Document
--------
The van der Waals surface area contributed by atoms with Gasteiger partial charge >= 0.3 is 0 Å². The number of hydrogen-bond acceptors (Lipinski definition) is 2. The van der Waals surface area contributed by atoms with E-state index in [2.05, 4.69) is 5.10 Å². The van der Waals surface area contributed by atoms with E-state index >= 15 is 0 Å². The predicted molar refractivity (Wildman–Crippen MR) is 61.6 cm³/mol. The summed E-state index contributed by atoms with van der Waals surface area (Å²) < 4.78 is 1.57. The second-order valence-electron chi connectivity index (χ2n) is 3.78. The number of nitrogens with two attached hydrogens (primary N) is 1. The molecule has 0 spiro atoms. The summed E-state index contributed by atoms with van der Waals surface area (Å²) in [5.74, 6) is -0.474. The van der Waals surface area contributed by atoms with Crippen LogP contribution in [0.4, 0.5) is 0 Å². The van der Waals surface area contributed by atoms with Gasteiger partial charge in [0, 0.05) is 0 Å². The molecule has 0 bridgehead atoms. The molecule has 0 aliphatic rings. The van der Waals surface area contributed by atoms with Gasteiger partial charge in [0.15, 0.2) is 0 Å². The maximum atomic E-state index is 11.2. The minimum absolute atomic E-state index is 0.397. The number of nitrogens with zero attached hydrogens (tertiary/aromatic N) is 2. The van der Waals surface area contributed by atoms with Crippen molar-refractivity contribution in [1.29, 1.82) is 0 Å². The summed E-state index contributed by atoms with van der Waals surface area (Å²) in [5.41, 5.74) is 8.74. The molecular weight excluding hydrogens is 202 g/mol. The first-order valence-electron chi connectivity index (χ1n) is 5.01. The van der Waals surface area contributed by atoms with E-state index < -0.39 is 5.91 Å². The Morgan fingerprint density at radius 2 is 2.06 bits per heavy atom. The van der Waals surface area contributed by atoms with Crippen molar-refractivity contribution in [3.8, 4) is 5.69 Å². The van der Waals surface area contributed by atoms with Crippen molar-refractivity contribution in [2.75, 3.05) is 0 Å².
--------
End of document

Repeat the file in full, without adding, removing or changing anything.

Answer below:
The van der Waals surface area contributed by atoms with Gasteiger partial charge >= 0.3 is 0 Å². The number of hydrogen-bond acceptors (Lipinski definition) is 2. The van der Waals surface area contributed by atoms with E-state index in [2.05, 4.69) is 5.10 Å². The van der Waals surface area contributed by atoms with E-state index >= 15 is 0 Å². The predicted molar refractivity (Wildman–Crippen MR) is 61.6 cm³/mol. The summed E-state index contributed by atoms with van der Waals surface area (Å²) < 4.78 is 1.57. The second-order valence-electron chi connectivity index (χ2n) is 3.78. The number of nitrogens with two attached hydrogens (primary N) is 1. The molecule has 0 spiro atoms. The summed E-state index contributed by atoms with van der Waals surface area (Å²) in [5.74, 6) is -0.474. The van der Waals surface area contributed by atoms with Crippen LogP contribution in [0.4, 0.5) is 0 Å². The van der Waals surface area contributed by atoms with Gasteiger partial charge in [0, 0.05) is 0 Å². The molecule has 0 bridgehead atoms. The molecule has 0 aliphatic rings. The van der Waals surface area contributed by atoms with Gasteiger partial charge in [0.15, 0.2) is 0 Å². The maximum atomic E-state index is 11.2. The minimum absolute atomic E-state index is 0.397. The number of nitrogens with zero attached hydrogens (tertiary/aromatic N) is 2. The van der Waals surface area contributed by atoms with Crippen molar-refractivity contribution in [1.29, 1.82) is 0 Å². The summed E-state index contributed by atoms with van der Waals surface area (Å²) in [5.41, 5.74) is 8.74. The molecular weight excluding hydrogens is 202 g/mol. The first-order valence-electron chi connectivity index (χ1n) is 5.01. The van der Waals surface area contributed by atoms with E-state index < -0.39 is 5.91 Å². The Morgan fingerprint density at radius 2 is 2.06 bits per heavy atom. The van der Waals surface area contributed by atoms with Crippen molar-refractivity contribution in [3.8, 4) is 5.69 Å². The van der Waals surface area contributed by atoms with Crippen molar-refractivity contribution in [2.75, 3.05) is 0 Å².